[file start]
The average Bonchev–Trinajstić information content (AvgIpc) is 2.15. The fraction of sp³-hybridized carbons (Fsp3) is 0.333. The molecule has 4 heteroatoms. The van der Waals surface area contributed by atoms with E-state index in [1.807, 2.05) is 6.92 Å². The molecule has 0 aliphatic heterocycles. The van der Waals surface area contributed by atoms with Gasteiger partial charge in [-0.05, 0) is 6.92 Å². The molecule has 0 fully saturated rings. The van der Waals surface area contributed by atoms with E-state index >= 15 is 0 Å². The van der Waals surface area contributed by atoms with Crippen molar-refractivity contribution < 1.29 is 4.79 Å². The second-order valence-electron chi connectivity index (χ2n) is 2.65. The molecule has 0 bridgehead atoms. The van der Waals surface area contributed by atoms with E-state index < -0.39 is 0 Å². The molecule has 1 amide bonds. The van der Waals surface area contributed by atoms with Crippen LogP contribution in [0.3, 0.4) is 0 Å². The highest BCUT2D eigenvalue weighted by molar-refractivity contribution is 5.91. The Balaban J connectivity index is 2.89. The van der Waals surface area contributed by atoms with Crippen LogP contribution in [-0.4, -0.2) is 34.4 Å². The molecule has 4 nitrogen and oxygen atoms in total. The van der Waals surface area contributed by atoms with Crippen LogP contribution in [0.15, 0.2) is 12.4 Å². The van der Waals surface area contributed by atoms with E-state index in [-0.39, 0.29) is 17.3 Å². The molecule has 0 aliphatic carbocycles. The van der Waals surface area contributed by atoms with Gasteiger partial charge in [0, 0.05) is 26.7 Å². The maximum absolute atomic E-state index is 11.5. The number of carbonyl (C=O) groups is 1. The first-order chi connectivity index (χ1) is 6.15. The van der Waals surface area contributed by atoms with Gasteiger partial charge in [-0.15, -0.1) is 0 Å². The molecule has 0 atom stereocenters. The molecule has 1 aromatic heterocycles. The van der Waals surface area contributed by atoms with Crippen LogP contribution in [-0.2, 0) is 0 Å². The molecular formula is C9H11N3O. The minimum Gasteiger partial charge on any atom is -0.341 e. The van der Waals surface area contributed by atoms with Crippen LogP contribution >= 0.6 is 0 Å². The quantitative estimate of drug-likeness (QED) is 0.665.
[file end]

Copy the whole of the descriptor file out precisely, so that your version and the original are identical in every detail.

The average Bonchev–Trinajstić information content (AvgIpc) is 2.15. The fraction of sp³-hybridized carbons (Fsp3) is 0.333. The molecule has 4 heteroatoms. The van der Waals surface area contributed by atoms with E-state index in [1.807, 2.05) is 6.92 Å². The molecule has 0 aliphatic heterocycles. The van der Waals surface area contributed by atoms with Gasteiger partial charge in [-0.05, 0) is 6.92 Å². The molecule has 0 fully saturated rings. The van der Waals surface area contributed by atoms with E-state index >= 15 is 0 Å². The van der Waals surface area contributed by atoms with Crippen molar-refractivity contribution < 1.29 is 4.79 Å². The second-order valence-electron chi connectivity index (χ2n) is 2.65. The molecule has 0 bridgehead atoms. The van der Waals surface area contributed by atoms with E-state index < -0.39 is 0 Å². The molecule has 1 amide bonds. The van der Waals surface area contributed by atoms with Crippen LogP contribution in [0.3, 0.4) is 0 Å². The highest BCUT2D eigenvalue weighted by molar-refractivity contribution is 5.91. The Balaban J connectivity index is 2.89. The van der Waals surface area contributed by atoms with Crippen LogP contribution in [-0.4, -0.2) is 34.4 Å². The molecule has 4 nitrogen and oxygen atoms in total. The van der Waals surface area contributed by atoms with Crippen LogP contribution in [0.15, 0.2) is 12.4 Å². The van der Waals surface area contributed by atoms with E-state index in [-0.39, 0.29) is 17.3 Å². The molecule has 0 aliphatic carbocycles. The van der Waals surface area contributed by atoms with Gasteiger partial charge in [0, 0.05) is 26.7 Å². The maximum absolute atomic E-state index is 11.5. The number of carbonyl (C=O) groups is 1. The first-order chi connectivity index (χ1) is 6.15. The van der Waals surface area contributed by atoms with Gasteiger partial charge in [-0.15, -0.1) is 0 Å². The molecule has 0 atom stereocenters. The molecule has 1 aromatic heterocycles. The van der Waals surface area contributed by atoms with Crippen LogP contribution in [-0.2, 0) is 0 Å². The molecular formula is C9H11N3O. The minimum Gasteiger partial charge on any atom is -0.341 e. The van der Waals surface area contributed by atoms with Crippen LogP contribution >= 0.6 is 0 Å². The quantitative estimate of drug-likeness (QED) is 0.665.